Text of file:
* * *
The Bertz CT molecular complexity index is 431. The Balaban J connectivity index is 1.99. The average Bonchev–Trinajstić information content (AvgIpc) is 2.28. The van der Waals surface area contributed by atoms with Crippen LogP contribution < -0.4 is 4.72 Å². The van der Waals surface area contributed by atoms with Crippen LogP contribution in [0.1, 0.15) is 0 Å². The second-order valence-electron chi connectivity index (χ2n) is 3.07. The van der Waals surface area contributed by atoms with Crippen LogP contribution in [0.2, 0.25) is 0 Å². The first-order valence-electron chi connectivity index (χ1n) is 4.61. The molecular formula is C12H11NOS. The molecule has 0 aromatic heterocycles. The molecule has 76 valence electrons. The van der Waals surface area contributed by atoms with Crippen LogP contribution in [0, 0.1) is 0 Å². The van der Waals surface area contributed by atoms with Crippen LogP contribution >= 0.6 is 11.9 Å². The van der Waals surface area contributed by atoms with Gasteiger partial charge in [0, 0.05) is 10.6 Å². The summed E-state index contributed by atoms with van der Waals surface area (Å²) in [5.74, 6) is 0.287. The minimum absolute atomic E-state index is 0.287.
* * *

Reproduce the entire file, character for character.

The Bertz CT molecular complexity index is 431. The Balaban J connectivity index is 1.99. The average Bonchev–Trinajstić information content (AvgIpc) is 2.28. The van der Waals surface area contributed by atoms with Crippen LogP contribution < -0.4 is 4.72 Å². The van der Waals surface area contributed by atoms with Crippen LogP contribution in [0.1, 0.15) is 0 Å². The second-order valence-electron chi connectivity index (χ2n) is 3.07. The van der Waals surface area contributed by atoms with Crippen LogP contribution in [0.2, 0.25) is 0 Å². The first-order valence-electron chi connectivity index (χ1n) is 4.61. The molecular formula is C12H11NOS. The molecule has 0 aromatic heterocycles. The molecule has 76 valence electrons. The van der Waals surface area contributed by atoms with Crippen LogP contribution in [0, 0.1) is 0 Å². The van der Waals surface area contributed by atoms with Crippen LogP contribution >= 0.6 is 11.9 Å². The van der Waals surface area contributed by atoms with Gasteiger partial charge in [0, 0.05) is 10.6 Å². The summed E-state index contributed by atoms with van der Waals surface area (Å²) in [5.74, 6) is 0.287. The minimum absolute atomic E-state index is 0.287.